When people talk about great bands from the 1980s, everyone (myself included) seems to go on and on about the Smiths, Duran Duran, Depeche Mode, the Cure, and R.E.M., before they were famous. But what about the post-punk band from London that may have had the best name assigned to any group to emerge from the Reagan/Thatcher years?
I have a few theories as to why the Psychedelic Furs didn’t/don’t get enough love: 1) The members weren’t cute enough to be pin-up idols, which, let’s face it, great as Duran Duran’s music may have been, was a huge factor in that group’s success. 2) The Furs wasn’t particularly pop, not quite rock, and definitely not new wave, so nobody knew what to file its music under.
As a result, the band released critically acclaimed albums and amassed a respectable following, but never scored a Top 10 album or single in its native UK, and only managed one top 40 U.S. hit, with “Heartbreak Beat” (No. 26, 1987), a clunky song that no diehard fan would ever rank as being anywhere near the band’s best. (I shudder to think that I actually spent good money on the Midnight to Midnight vinyl LP!)
A further show of disrespect: The classic 1986 John Hughes film Pretty in Pink was named after a Furs song from the 1981 Talk Talk Talk album, and the soundtrack included a re-recorded version, and the Furs still didn’t have a hit with it in the U.S. (It went to No. 41.) That honor went to OMD, whose Pretty in Pink track “If You Leave” hit No. 4 in the States.
A few years before I left New York City, I saw a reunited Psychedelic Furs on a double bill with fellow Pretty in Pink soundtrack alumnus Echo & the Bunnymen at the Beacon Theater. Both bands sounded great, but as much as I love “The Cutter” and “Seven Seas,” Echo & the Bunnymen’s greatest hits of the ’80s are unmistakeably from that decade.
Meanwhile, Furs songs like “Love My Way,” “The Ghost in You” and “Sister Europe” could have been written and recorded that year, or in 2012. They sound as timely — and much better — than much of what passes for music today. That might also partly explain why the Furs was never a commercial A-list act: Its music may have been a product of the ’80s, but it never completely sounded the part.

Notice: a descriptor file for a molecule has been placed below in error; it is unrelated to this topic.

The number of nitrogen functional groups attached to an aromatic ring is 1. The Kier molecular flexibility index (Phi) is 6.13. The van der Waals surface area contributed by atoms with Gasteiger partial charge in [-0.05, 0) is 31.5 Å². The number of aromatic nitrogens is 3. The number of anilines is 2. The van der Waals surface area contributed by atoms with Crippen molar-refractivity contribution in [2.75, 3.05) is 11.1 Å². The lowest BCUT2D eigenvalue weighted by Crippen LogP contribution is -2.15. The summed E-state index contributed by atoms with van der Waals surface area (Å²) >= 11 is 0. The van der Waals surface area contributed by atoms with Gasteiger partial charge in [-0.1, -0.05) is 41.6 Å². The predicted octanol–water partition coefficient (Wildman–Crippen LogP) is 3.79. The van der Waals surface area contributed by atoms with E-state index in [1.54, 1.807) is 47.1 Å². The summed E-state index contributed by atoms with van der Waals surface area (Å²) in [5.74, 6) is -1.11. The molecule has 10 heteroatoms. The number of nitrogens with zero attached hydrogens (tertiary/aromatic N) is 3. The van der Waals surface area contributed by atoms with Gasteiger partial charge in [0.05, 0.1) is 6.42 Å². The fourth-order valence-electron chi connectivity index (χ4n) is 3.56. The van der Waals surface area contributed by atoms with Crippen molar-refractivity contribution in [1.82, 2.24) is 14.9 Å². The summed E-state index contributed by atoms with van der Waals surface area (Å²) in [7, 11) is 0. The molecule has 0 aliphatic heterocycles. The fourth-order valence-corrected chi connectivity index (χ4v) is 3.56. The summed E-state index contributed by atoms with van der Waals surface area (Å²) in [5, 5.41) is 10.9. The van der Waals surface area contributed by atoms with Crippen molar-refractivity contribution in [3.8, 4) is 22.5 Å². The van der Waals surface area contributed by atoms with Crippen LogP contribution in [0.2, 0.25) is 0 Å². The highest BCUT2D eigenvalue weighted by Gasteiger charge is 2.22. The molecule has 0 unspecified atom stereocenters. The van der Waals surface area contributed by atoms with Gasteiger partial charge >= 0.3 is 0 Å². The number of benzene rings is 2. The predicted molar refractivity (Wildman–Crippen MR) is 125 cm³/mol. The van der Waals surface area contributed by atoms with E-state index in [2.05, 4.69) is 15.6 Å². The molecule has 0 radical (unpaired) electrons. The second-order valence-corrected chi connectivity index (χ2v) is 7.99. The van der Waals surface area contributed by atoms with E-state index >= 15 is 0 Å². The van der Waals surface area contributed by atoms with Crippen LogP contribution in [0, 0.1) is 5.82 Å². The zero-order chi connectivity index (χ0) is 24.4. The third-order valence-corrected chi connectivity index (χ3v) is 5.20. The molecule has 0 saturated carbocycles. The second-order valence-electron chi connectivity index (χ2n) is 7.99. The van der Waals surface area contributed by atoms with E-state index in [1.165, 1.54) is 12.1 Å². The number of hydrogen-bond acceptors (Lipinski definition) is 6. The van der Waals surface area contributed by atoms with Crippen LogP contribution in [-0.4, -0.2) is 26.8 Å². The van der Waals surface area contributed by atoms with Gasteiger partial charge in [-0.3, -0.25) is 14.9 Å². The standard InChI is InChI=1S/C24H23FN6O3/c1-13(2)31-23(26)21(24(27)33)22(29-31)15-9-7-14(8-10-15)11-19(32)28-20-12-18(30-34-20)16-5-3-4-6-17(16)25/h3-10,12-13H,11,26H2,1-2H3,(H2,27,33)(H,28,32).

It’s never too late to pay homage. If you’re reading this, you’ve probably heard the “hits,” so here’s a tribute to latter-day Furs…
“Mother Son” Chaos = Beauty, from 1989’s great underrated Book of Days.
“All That Money Wants” The new track on the Furs’ ’88 best-of compilation All of This and Nothing that sounded every bit as classic as the “hits” that surrounded it. Watch and listen here.
“Sometimes” This will always remind me of moving to New York City because I listened to this and the single “Until She Comes” (both from the 1991 album World Outside) practically non-stop during my first few weeks in the big city.
“Shineaway” OK, this isn’t actually a Psychedelic Furs song. It’s BT featuring Furs singer Richard Butler. Listen up, David Guetta! This track (from the 1997 Bruce Willis/Richard Gere film The Jackal) is what a DJ-singer collaboration should sound like, so leave Nicki Minaj alone, and get original!
“Am I Wrong?” Again, not Psychedelic Furs, but Love Spit Love, Butler’s hideously named band during the Furs’ ’90s hiatus. I saw LSL at Irving Plaza in 1994 with my then-boyfriend, who had no use for anything that wasn’t R&B, and even he was in tears by the end of this song, which went to No. 83, making it a bigger hit in the U.S. than most of the Furs’ “hits.”